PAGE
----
50 user 17 critic

Honey I Blew Up the Kid (1992)

The Szalinski family is back, this time hilarious disaster strikes when an experiment causes their new toddler son to grow many stories tall.



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Cast overview, first billed only:
Daniel Shalikar ...
Amy Szalinski
Terence Wheeler
Constance Winters
Nosey Neighbor
Linda Carlson ...
Nosey Neighbor


Wayne Szalinski is at it again. But instead of shrinking things, he tries to make a machine that can make things grow. As in the first one, his machine isn't quite accurate. But when he brings Nick & his toddler son Adam to see his invention, the machine unexpectedly starts working. And when Adam comes right up to the machine, he gets zapped along with his stuffed bunny. Now, whenever Adam comes near anything electrical, the electricity causes him to grow. Adam soon starts to grow to the height of over 100 feet. And he is now walking through Las Vegas which he thinks is one big play land. Written by <jcobra3@hotmail.com>

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Motion Picture Rating (MPAA)

Rated PG for frenetic action | See all certifications »

Parents Guide:



Official Sites:



Release Date:

17 July 1992 (USA)  »

Also Known As:

Big Baby  »


Box Office


$40,000,000 (estimated)

Opening Weekend USA:

$11,083,318, 19 July 1992, Wide Release

Gross USA:


Cumulative Worldwide Gross:

$76,000,000, 31 December 1992
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Company Credits

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Technical Specs


Sound Mix:



Aspect Ratio:

1.85 : 1
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Did You Know?


The film was, at first, not supposed to be a sequel to Honey, I Shrunk the Kids (1989). Originally titled "Big Baby," it was about a young toddler who grew to giant size by a freak accident involving a growth ray and eventually terrorized Las Vegas in a non-violent, yet Godzillaesque way. Disney saw the possibilities of making this into a follow up to Honey, I Shrunk the Kids and rewrote the script to the movie. Whereas most of the characters from Big Baby were rewritten as characters from Honey, I Shrunk the Kids, there was no character that could take the place of Amy Szalinski, Wayne and Diane's eldest child and only daughter, portrayed by Amy O'Neill. Instead of excluding her character from the story, Amy makes a brief appearance in the beginning of the film, and it is explained that she is leaving for college. See more »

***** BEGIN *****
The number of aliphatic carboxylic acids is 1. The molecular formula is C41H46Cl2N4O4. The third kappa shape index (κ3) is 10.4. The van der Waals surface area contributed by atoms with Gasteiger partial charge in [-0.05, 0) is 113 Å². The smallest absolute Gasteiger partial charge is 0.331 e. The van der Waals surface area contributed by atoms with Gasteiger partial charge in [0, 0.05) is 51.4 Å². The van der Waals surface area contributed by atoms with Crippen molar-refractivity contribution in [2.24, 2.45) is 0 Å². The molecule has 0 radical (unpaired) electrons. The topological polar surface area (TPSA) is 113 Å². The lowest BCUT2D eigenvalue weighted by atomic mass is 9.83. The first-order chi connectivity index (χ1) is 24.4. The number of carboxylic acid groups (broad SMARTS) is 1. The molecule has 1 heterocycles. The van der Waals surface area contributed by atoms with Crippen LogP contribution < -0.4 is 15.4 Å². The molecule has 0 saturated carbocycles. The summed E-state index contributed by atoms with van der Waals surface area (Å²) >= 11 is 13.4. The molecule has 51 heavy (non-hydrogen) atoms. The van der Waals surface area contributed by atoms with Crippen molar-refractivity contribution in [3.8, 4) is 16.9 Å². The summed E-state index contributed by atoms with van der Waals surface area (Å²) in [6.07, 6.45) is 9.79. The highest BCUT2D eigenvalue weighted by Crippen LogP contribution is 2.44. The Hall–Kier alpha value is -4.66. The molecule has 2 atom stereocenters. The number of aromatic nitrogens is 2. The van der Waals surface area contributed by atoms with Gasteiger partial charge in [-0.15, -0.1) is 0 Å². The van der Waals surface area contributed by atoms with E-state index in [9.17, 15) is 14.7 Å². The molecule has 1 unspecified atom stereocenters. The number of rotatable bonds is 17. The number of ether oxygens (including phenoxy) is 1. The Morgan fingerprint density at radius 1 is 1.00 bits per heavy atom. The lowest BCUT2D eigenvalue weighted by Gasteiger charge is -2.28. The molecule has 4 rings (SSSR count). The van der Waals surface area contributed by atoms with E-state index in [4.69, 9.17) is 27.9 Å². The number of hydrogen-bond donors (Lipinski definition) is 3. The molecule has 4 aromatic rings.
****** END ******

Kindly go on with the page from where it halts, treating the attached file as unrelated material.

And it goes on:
(at around 27 mins) When Dr. Hendrickson asks Wayne Szalinski what language Adam was speaking he responds Yugoslavian. There is no such language as Yugoslavian. The official languages of Yugoslavia, before it broke up into separate countries, are Serbo-Croatian, Slovenian, and Macedonian. See more »


Marshall Brooks: [he is driving an ice cream truck with an ice cream bar on the hood] The next thing I knew, he grabbed it right off the truck.
Captain Ed Myerson: What did he do with it?
Marshall Brooks: What do you think he did with it?
[the ice cream bar, made of metal, has a bite taken out of it and is short-circuited]
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References Citizen Kane (1941) See more »


The Hokey Pokey
Written by Larry La Price, Charles Macak, and Tafft Baker
Performed by Peter Renaday
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User Reviews

Sequel Slightly Better
6 October 2006 | by See all my reviews

Here's another example of the sequel being slightly better than the original, at least in my humble opinion. However, the original ("Honey, I Shrunk The Kids") was nothing super, not something you'd call a "classic." It was "pretty good." This one is "good."

It had more laughs and less irritating kids. There is still the stupid teen romance, but not emphasized as much as in the first movie. The little kid in here, who is turned into a giant, is cute and affable and his giggle is fun to hear.

The first 40 minutes of this film are the best. It gets a little too silly after that. At the end, Disney succumbs to the craze of the early '90s: having a woman punch out a man. In this case, it was nice mother (Marcia Strassman.) Give me a break!

The special-effects were okay but not totally convincing. In fairness, it's not easy trying to produce the effects of a 100-foot child walking down the streets of Las Vegas, but they've still come along way from the days of "The Attack Of The 50- Foot Woman" in 1958. However, there is still room for FX improvement.

Overall, some good laughs in the film and - with one exception - likable characters.

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